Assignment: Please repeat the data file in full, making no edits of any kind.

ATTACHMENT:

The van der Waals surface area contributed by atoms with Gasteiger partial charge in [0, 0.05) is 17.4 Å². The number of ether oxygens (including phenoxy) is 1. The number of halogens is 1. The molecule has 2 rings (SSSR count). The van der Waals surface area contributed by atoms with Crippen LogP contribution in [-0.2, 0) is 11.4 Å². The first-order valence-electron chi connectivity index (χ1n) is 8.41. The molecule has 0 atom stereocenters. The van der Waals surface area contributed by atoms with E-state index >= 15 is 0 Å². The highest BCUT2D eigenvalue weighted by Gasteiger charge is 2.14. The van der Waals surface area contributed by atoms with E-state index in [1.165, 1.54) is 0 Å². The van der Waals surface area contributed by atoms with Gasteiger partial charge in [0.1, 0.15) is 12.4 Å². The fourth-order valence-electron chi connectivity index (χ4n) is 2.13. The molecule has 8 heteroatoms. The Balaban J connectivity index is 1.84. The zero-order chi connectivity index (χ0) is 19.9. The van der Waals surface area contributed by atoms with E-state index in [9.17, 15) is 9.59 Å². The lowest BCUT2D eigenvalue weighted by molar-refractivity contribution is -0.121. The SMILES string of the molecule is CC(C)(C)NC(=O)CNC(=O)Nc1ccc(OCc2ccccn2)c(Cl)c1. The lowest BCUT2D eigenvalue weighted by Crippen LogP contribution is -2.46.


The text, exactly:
The van der Waals surface area contributed by atoms with Gasteiger partial charge in [0, 0.05) is 17.4 Å². The number of ether oxygens (including phenoxy) is 1. The number of halogens is 1. The molecule has 2 rings (SSSR count). The van der Waals surface area contributed by atoms with Crippen LogP contribution in [-0.2, 0) is 11.4 Å². The first-order valence-electron chi connectivity index (χ1n) is 8.41. The molecule has 0 atom stereocenters. The van der Waals surface area contributed by atoms with E-state index >= 15 is 0 Å². The highest BCUT2D eigenvalue weighted by Gasteiger charge is 2.14. The van der Waals surface area contributed by atoms with E-state index in [1.165, 1.54) is 0 Å². The van der Waals surface area contributed by atoms with Gasteiger partial charge in [0.1, 0.15) is 12.4 Å². The fourth-order valence-electron chi connectivity index (χ4n) is 2.13. The molecule has 8 heteroatoms. The Balaban J connectivity index is 1.84. The zero-order chi connectivity index (χ0) is 19.9. The van der Waals surface area contributed by atoms with E-state index in [9.17, 15) is 9.59 Å². The lowest BCUT2D eigenvalue weighted by molar-refractivity contribution is -0.121. The SMILES string of the molecule is CC(C)(C)NC(=O)CNC(=O)Nc1ccc(OCc2ccccn2)c(Cl)c1. The lowest BCUT2D eigenvalue weighted by Crippen LogP contribution is -2.46.